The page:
Cougars for Change also participated in a national video contest called “For Good” that is sponsored by BullyBust and the producers of the musical “Wicked.” The video includes footage taken from the Kickoff with Kelsey and the Shuffling for Change event that took place during the Cougars for Change spirit week. The winners of this contest will be able to meet the cast of “Wicked” and will also receive $500 to support their program. The video has also been posted on the Cougars for Change website.
Ms. Kucenski and her students have also created Facebook and Twitter pages to spread the word and to get more people aware of what they are doing.
“We are trying to get different culture and policy makers to spread anti-bullying awareness,” said Ms. Kucenski. “The students at CCJH are doing their part to create a better climate at school, so we would like support from other people who have the power to spread this movement on to other schools throughout the country.”
Ms. Kucenski also explained that members of Cougars for Change are also coming up with their own ideas to spread the world locally and some even nationally.
“I have one student who even wrote an email to the Ellen Show because he wants to spread our movement to other schools across the country,” she said.
Cougars for Change has also recently started an anti-cyberbullying campaign called, “Delete Hate, Share Love.” More details are posted on their Web site at

By Krystal Celis
Staff writer

Cougars for Change was started because Cactus Canyon students realized they could do more to help prevent bullying. Students realized they are capable of changing their own environment.
Students who were a part of Cougars for Change promoted the new program with a spirit week March 5-9.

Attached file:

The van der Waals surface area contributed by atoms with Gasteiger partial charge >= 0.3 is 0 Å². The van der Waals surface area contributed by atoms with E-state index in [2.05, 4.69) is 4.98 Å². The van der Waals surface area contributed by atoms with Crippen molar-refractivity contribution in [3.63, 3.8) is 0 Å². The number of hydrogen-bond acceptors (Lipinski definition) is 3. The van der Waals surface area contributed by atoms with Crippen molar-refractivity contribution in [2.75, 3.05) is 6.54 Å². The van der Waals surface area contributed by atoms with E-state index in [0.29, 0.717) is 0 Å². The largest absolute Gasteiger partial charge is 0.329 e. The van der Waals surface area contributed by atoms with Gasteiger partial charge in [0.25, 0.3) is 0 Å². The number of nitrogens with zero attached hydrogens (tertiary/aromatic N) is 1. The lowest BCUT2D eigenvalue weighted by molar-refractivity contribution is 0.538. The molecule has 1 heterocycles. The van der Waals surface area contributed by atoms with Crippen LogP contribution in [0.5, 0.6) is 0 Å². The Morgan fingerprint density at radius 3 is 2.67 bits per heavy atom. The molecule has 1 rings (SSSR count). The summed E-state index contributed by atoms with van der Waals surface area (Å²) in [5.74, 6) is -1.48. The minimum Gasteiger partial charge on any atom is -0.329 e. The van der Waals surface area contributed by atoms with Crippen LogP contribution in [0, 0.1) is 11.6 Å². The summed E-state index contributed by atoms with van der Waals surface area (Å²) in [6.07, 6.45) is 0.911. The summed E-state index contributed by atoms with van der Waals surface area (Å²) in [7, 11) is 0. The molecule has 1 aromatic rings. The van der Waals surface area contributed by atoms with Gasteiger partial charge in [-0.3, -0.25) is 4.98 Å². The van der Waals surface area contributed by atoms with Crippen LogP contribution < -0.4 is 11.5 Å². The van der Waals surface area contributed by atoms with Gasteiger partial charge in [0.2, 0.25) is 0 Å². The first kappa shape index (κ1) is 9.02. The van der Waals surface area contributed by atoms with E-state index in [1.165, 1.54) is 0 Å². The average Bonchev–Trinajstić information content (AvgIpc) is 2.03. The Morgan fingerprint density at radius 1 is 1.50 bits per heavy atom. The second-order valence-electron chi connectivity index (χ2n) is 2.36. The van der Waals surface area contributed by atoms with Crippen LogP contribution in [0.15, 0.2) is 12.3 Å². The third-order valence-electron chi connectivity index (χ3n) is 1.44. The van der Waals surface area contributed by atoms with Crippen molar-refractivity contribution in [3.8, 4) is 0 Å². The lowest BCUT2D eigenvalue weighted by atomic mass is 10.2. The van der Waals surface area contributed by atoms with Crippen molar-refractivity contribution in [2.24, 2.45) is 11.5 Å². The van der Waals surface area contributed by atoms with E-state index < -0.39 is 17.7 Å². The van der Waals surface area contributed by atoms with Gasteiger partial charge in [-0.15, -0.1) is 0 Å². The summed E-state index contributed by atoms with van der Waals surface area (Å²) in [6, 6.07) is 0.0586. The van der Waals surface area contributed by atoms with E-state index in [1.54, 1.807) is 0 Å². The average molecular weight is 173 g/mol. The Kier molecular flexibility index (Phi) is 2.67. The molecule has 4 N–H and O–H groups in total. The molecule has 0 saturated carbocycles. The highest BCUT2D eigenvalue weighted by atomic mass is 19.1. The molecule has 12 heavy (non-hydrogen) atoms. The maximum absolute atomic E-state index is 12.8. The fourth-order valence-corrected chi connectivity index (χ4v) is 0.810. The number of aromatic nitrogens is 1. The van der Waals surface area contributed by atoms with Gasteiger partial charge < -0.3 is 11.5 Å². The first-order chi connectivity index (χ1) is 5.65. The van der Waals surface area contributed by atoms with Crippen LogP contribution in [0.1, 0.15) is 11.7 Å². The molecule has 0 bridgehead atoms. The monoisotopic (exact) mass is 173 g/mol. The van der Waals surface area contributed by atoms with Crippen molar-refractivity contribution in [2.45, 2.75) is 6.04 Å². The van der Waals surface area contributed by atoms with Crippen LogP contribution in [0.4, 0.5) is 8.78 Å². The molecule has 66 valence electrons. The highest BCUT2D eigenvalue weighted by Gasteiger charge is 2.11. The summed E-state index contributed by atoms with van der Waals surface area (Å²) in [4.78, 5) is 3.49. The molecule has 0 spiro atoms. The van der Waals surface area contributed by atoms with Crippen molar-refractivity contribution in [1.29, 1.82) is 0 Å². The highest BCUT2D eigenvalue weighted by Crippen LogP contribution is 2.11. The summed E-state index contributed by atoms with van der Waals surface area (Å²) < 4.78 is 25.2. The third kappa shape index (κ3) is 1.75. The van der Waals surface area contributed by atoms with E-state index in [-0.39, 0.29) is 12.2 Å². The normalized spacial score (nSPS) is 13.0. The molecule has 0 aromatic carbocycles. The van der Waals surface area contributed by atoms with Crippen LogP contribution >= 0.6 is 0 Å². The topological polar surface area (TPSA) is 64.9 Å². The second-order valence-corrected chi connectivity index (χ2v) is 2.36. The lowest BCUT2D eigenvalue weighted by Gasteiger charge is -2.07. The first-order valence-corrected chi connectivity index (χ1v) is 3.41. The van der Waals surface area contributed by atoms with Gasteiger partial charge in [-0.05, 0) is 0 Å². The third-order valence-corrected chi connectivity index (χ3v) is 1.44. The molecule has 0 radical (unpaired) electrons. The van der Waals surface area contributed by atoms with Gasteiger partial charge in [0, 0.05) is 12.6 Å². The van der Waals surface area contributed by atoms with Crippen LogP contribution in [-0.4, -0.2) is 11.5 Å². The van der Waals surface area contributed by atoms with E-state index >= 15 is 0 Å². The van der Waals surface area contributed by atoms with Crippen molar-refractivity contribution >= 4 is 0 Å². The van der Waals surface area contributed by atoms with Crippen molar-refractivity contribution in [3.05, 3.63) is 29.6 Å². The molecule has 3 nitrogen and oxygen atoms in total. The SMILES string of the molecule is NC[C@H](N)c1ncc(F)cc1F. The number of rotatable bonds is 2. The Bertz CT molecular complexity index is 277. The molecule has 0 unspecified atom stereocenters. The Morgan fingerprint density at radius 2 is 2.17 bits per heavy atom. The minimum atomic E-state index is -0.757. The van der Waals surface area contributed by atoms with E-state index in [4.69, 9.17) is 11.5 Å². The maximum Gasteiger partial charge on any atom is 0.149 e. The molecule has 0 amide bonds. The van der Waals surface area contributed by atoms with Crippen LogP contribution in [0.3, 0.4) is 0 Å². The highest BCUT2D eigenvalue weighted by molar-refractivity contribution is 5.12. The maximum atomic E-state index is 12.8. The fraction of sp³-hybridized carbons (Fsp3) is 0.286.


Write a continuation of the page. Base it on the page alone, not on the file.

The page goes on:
On Monday, students wore yellow or smiley faces to share a smile. On Tuesday, participants wore red for love and to thank someone who showed them an act of kindness. On Wednesday, students wore glasses to look out for bullying. On Thursday, students word red, white, and blue and signed a pledge to be bully-free. The week ended with a Friday white-out.
The group plans to continue its activities through the rest of the school year and even into other schools.
“I hope to spread our program to all the schools in this district,” said Jessica Kucenski, who started the program in her science classes. “For Cactus Canyon Junior High, we have many different activities planned that will promote empathy, kindness, and acceptance around school and the community.”
Kucenski said there has been a huge improvement in CCJH school environment. Students are kinder to each other. New students feel welcome because students show them kindness. Students who have been bullied feel confident to be assertive and stand up for themselves.